6 Developments Planned Along the Chicago River
A development boom is changing a lot along the Chicago River. New skyscrapers are going up, plans for an entirely new neighborhood are moving forward, and more. Here are six projects that could reshape the land along the river.
The North Branch Framework Plan focuses on 760 acres of land between Kinzie Street and Fullerton Avenue. The riverside land, previously an industrial area, is being rezoned to allow for mixed-use development.
Ald. Michele Smith (43rd Ward), Ald. Scott Waguespack (32nd Ward), and the North Branch Park Preserve are campaigning to bring a 24-acre park to the land. The aldermen are concerned that high-rises will proliferate in the area and squeeze out the possibility of large, public space like the proposed park, according to the Chicago Sun-Times. Mayor Rahm Emanuel is not backing the plan, but he is promising to set aside park space, add new riverfront trails, and extend The 606 in the North Branch, according to another Chicago Sun-Times report.
Lincoln Yards is a $6 to $10 billion development planned for 70 acres of riverfront land between Bucktown and Lincoln Park. Developer Sterling Bay has big plans for the land that will include a new soccer stadium, office space, residential buildings, a brewery, a dog park, a sledding hill, and more.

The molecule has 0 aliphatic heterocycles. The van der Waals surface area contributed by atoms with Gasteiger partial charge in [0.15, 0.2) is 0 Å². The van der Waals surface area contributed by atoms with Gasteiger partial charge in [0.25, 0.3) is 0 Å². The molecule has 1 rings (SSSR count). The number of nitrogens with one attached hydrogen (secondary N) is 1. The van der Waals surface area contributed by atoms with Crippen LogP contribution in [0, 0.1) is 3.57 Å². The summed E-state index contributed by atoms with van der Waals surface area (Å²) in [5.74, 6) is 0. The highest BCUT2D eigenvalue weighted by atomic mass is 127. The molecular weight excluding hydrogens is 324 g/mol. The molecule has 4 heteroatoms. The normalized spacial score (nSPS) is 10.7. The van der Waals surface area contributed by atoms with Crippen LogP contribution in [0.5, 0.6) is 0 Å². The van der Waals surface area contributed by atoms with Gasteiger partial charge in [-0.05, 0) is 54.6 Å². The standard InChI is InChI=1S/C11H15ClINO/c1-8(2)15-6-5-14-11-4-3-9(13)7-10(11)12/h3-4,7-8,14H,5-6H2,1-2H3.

110 N. Wacker
Developers secured a construction permit to begin work on the 800-foot, 54-story office tower at 110 N. Wacker, according to Curbed Chicago. The skyscraper is replacing a low-rise building that dates back to the 1950s. Developers Howard Hughes Corporate and Riverside Investment & Development are leading the project, while architecture firm Goettsch Partners is designing the project. Plans for 110 N. Wacker also include a waterfront promenade, according to the report.
The 78 is another major South Loop project set to spring up along the river. A 62-acre plot of land bordered by Roosevelt Road, Clark Street, 16th Street, and the river is the site of a multiphase project that will create a 78th neighborhood, simply dubbed The 78. Eventually, this development would connect the South Loop and Chinatown and feature offices, hotels, retail space, and residential buildings. The project is expected to begin construction next year.